State Department officials insist that Kerry is clear-eyed about the challenges of trying to work with Russia, but that he believes there is no other responsible option than to see what can be accomplished.
“Secretary Kerry is not advocating internally or with Russia for a reset in the relationship, and in fact in meetings he has taken a strong and at times skeptical stance,” one senior State Department official told me.
“As the nation's chief diplomat he is simply always exploring ways to make relationships more productive.”
There is also a belief among many both inside the State Department and the White House that sanctions are working. The Russian economy is tanking, albeit due largely to collapsing oil prices and not targeted punishments. One senior administration official argued that absent the sanctions, Putin might have been even more aggressive in Ukraine.
Moreover, this official said, the sanctions need time to work and might yet prove to have greater effect on Putin’s decision-making in the months ahead:
"We’ll see how they feel as their economy continues to deteriorate and the Ukrainian economy refuses to collapse.”
If the Russians are getting ready to cave, they aren’t showing it. Putin remains defiant and Russian military assistance to the Ukrainian rebels continues. The Russian leadership has been rejecting Kerry’s overtures both in public and private. Diplomatic sources said that Lavrov has refused to even discuss Kerry’s conditions for partial easing of sanctions. And Putin has made a hobby of bashing the U.S. in public remarks.
To many of the administration’s critics, especially Republicans on Capitol Hill, pursuing engagement with Moscow is based on naivety and wishful thinking.
“It’s a strategy worthy in the finest tradition of Neville Chamberlain,” incoming Senate Armed Services Chairman John McCain told me. “I think the Russians are doing fine. Meanwhile, what price has Vladimir Putin paid? Very little.”
The legislative branch has also been active on Russia this year, but its efforts run counter to the administration’s policy and sometimes have the indirect effect of putting more roadblocks in front of the Obama-Kerry push to find a way forward.
On Dec. 18, Obama reluctantly signed a bill authorizing new Russia sanctions and military aid to Ukraine that was overwhelmingly passed by Congress. Afterward, the White House awkwardly said that the legislation did not signify any change in policy.
And this week, the State Department sanctioned four more Russian officials, but not over Ukraine. The officials were added to a list of human rights violators under the Sergei Magnitsky Act of 2012, named after the anti-corruption lawyer who died in a Russian prison. In response, the Russian foreign ministry issued a statement saying that the Magnitsky Act sanctions "place in question the prospects for bilateral cooperation in resolving the situation surrounding the Iranian nuclear program, the Syrian crisis, and other acute international issues."
These latest punishments show that it may be impossible to de-link the problems in the bilateral relationship from the opportunities, as the Obama administration wants to do. They also show that there will always be chances for those in Washington and Moscow who want to stoke the tensions to do so, jeopardizing any progress.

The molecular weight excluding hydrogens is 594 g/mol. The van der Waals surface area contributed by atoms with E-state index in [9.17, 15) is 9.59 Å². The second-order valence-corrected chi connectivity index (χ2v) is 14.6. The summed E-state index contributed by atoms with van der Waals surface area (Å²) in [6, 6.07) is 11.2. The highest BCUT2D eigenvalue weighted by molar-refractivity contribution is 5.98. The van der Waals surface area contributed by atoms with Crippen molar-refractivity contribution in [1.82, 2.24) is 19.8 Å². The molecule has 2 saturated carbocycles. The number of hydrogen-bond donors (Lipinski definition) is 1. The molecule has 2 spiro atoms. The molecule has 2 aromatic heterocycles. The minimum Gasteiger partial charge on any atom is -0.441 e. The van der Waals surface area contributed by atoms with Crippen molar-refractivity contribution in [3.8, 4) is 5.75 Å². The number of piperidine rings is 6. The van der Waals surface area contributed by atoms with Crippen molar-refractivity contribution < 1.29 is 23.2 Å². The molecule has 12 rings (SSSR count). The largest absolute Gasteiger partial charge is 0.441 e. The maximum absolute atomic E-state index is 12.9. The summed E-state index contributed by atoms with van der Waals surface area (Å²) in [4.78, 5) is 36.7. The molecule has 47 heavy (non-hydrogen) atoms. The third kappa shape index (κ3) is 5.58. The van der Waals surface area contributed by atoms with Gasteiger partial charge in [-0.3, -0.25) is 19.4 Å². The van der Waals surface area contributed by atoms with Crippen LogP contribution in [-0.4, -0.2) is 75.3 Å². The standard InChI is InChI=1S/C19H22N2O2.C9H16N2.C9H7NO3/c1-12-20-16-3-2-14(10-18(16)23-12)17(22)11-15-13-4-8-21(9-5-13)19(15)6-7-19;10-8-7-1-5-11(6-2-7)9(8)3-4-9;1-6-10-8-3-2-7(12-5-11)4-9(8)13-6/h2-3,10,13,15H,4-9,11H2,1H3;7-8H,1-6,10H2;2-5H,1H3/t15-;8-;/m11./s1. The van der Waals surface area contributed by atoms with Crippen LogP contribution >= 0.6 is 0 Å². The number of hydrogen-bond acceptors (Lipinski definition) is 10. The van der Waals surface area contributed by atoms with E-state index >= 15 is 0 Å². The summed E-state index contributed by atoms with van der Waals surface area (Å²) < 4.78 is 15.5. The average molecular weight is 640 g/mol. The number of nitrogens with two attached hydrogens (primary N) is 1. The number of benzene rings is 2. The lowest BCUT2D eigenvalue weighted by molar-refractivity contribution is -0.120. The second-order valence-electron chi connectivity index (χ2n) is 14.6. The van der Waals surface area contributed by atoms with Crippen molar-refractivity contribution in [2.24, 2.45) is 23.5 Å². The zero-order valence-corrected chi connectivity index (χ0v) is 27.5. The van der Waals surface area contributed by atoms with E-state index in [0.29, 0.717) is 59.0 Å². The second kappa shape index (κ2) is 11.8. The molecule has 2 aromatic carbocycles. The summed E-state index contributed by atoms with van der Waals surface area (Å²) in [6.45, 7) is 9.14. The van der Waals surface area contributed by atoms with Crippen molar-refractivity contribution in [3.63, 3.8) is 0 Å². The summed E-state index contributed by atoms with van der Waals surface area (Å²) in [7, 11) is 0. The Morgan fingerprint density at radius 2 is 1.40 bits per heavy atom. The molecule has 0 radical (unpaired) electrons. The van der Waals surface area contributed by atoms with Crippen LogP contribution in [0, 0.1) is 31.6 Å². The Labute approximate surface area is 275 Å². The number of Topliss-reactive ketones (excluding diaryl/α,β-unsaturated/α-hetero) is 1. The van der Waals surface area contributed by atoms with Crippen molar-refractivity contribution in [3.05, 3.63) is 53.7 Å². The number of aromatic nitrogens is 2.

Some experts believe that any plan to warm U.S.-Russian relations is unlikely to succeed because it doesn’t have the full support of either president.
“It’s very clear that between the Putin Kremlin and the Obama White House there is a very bad chemistry. Its not a question of simply distrust, it’s a question of intense dislike between the two leaders,” said Dimitri Simes, president of the Center for the National Interest.
Also, some experts feel, placing the diplomacy in the Kerry-Lavrov channel dooms its outcome, because the Russians know that Kerry himself has no power to make major decisions and Lavrov has to be careful not to be seen as cozying up to the U.S.
“The more Kerry creates a perception he has a special relationship with Lavrov, the more he puts Lavrov in a difficult position with officials in his own capital, starting with Putin,” said Simes.
“It’s clear that when Kerry deals with Lavrov and hopes that because they have overlapping interests, that would allow cooperation where useful, that is not a model of relationship that Putin is prepared to accept.”
Obama has made it clear that in his last two years in office he is prepared to make big moves on foreign policy even if they face political or legislative opposition, such as normalizing relations with Cuba or pursuing a nuclear deal with Iran. But when it comes to Russia, he is unwilling to place his own credibility behind any outreach to his nemesis Putin.
The administration’s cautious engagement with Moscow is logical: Why not seek a balance in a complicated and important bilateral relationship? But by choosing a middle ground between conciliation and confrontation -- not being generous enough to entice Russia's cooperation yet not being tough enough to stop Putin’s aggression in Eastern Europe -- Obama’s policy risks failing on both fronts.